The opening stage of Tour de Beauce was a 196 kilometer, four lap circuit race. Our plan was to watch the breakaways and try to avoid blowing too many matches before the finish. Since many of the riders are not used to riding nearly 200 kilometer races, we relied on our experience and knew that we would be able to withstand the distance and make a big difference during the last 50
kilometers of the race.
We were very patient, almost too patient in the opening kilometers. A group of 5 riders immediately got away. This was a perfect situation for us, as a 5 rider breakaway is easily brought back before the finish, in most cases. However, when 3 more riders bridged across, and another 2 attempted, we knew that it was going to be even more difficult to save our big efforts for later.
The breakaway, at one point, had gained nearly 12 minutes, and we were all a bit worried that the race for GC was over. However, once we started rolling with Ian on the front, the gap immediately started to come down.
Going into the last lap, other teams really started to contribute to the chase. This is when our team really tried to set up Jacob for the uphill sprint. Matty Lloyd rolled on the front to allow us to keep in good position toward the front, and Serghei and I tried to stay with Jacob to protect him from the wind. The lead-up to the sprint got a bit unorganized and was slow, allowing for a lot of “swarming” at the front of the bunch. Guys were flying left, right and center to try and hit the last 500 meters in good position.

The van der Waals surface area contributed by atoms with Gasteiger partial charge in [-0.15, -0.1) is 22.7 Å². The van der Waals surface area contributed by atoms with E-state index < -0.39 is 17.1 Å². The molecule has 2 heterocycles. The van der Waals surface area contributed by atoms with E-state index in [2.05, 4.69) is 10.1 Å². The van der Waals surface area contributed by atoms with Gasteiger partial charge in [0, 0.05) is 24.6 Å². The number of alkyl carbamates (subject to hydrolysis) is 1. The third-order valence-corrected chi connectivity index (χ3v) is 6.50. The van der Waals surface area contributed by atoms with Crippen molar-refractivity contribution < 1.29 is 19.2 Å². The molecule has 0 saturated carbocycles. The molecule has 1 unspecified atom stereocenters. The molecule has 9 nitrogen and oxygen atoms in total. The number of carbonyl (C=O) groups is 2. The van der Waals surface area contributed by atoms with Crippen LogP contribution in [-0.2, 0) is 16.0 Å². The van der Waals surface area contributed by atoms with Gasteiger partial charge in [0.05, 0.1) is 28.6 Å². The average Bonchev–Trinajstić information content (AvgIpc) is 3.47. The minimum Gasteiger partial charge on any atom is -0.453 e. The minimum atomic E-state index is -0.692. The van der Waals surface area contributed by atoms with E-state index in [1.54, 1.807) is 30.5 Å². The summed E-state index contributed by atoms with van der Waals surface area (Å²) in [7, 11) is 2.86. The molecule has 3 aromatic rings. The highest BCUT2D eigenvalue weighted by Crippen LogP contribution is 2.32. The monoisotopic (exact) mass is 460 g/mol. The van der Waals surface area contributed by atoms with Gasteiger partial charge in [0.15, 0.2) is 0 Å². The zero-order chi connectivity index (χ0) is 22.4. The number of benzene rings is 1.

Jacob managed to get 11th on the sprint. We were all happy to be able to finish the day knowing that our chances would only get better as the stage race went on.
We started off in the rain on the “Queen” stage that went from Lac-Megantic to the top of Mont Megantic and was 167 kilometers long. When you start a stage in the rain and cold you know that it is going to be a long and hard stage, mentally and physically.
The race started off with a blistering fast “neutral” section, where I basically got dropped doing 500 watts on the wheels. When they raised the green flag for us to start racing, Jacob was able to get into the breakaway of the day.
The stage was rolling with some steep pitched climbs and a lot of wind and rain. In preparation for the mountain top finish, Serghei, Matt and I tried our best to save our legs. Unfortunately for Matt and I, the cold and rain took its toll as we were shivering all day and wasted a lot of energy try to keep warm and dry.
When we hit the climb, all but three riders from the breakaway remained. The group shattered right away on the steep grades, however, a strong headwind kept a group of 20 together. In the last kilometer, it was mostly all together, but with a 20 percent grade the selection happened and the group splintered into pieces. The time gaps were minimal though, and Serghei managed to finish 5th. I was 15th. This put us all in great position going into the time trial.